This was one of my earliest encounters with an unpleasant feature of the Korean outdoors: the Masked Walker. These vile creatures infest hills, parks and city streets alike. Middle-aged and older women — the omnipresent ajumma – are the worst culprits.

Why the masks? Ostensibly, in winter it’s the dreaded GERMS, but in summer it’s our ancient adversary THE SUN. Right now you see them everywhere, even walking to the shops, draped head to toe in heavy, garishly coloured waterproofs, even on a blazing, humid day. Add a full face mask, gloves, a horrific plastic sun visor and often a towel wrapped round the head for extra security.

The usual explanation is the fear of getting brown skin like a peasant. Ladies, you were all peasants a generation or less ago! I reckon it’s plain rude, a way of hiding from the world. A Masked Walker never acknowledges you as it passes. Honestly, you might as well be in downtown Baghdad.

You can see where the dust came from:

Time for some heraldry maintenance.

End of the line after a few hours of rambling. It was crowded up there…

..and I had to wait my turn to set up the Gorilla-Pod and timer.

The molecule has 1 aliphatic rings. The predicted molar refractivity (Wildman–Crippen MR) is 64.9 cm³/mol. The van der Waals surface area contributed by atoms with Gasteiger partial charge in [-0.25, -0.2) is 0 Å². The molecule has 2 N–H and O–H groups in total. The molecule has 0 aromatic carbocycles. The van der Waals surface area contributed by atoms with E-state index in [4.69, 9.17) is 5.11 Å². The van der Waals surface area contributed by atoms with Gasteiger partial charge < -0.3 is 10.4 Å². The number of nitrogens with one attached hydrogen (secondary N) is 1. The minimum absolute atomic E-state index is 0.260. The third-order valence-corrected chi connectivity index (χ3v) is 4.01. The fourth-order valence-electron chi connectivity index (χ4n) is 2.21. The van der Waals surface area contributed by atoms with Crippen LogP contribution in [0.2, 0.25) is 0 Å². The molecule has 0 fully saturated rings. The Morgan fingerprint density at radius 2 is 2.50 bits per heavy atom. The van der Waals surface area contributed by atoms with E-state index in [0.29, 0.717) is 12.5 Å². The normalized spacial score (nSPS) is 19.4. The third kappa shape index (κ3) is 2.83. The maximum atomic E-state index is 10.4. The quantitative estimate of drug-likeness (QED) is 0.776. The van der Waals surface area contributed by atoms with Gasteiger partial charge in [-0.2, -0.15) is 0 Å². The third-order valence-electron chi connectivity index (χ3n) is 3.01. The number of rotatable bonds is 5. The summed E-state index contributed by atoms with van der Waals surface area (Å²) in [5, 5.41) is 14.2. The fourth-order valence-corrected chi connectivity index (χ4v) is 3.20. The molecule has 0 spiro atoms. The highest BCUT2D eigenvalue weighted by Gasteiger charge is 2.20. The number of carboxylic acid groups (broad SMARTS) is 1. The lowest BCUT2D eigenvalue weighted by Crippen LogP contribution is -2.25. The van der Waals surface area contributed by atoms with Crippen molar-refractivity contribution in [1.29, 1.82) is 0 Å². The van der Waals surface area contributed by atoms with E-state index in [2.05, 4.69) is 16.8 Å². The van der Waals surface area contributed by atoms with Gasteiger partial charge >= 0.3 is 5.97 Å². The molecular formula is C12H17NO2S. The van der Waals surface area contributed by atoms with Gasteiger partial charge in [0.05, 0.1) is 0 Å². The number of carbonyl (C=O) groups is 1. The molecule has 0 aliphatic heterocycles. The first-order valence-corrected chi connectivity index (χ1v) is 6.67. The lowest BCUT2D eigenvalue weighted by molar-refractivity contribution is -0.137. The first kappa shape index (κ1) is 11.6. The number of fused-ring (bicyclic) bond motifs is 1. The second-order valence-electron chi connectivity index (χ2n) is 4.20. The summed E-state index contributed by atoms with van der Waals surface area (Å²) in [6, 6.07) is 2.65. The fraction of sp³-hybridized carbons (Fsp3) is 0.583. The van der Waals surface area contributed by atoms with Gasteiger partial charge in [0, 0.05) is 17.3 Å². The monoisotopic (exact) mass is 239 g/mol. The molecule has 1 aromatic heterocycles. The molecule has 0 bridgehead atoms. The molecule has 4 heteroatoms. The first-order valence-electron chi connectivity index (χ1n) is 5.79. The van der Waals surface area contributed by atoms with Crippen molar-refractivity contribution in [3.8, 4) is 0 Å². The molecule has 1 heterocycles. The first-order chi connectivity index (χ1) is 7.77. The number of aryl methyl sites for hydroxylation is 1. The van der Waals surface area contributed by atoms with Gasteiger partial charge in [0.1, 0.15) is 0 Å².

A word from the wise: never accept a stranger’s offer to take your picture. It will invariably look like crap. You want a job done right, do it yourself. Or take their phone number so you berate them later if they screw it up.

At this point many of the walkers did what the Koreans do so well, forming rowdy groups, eating 12-course picnics and pouring vile liquors down their parched throats. Any minute the singing and clapping would kick off.

I fled down a valley to Beomeosa, Busan’s most famous temple, built in 678 and refurbished via flame and gunpowder by the ever-reliable Japanese. I was pretty tired when I got down there, though, and there were lots of people; I didn’t stick around long. I resolved to give it another shot and started walking back towards Dongnae.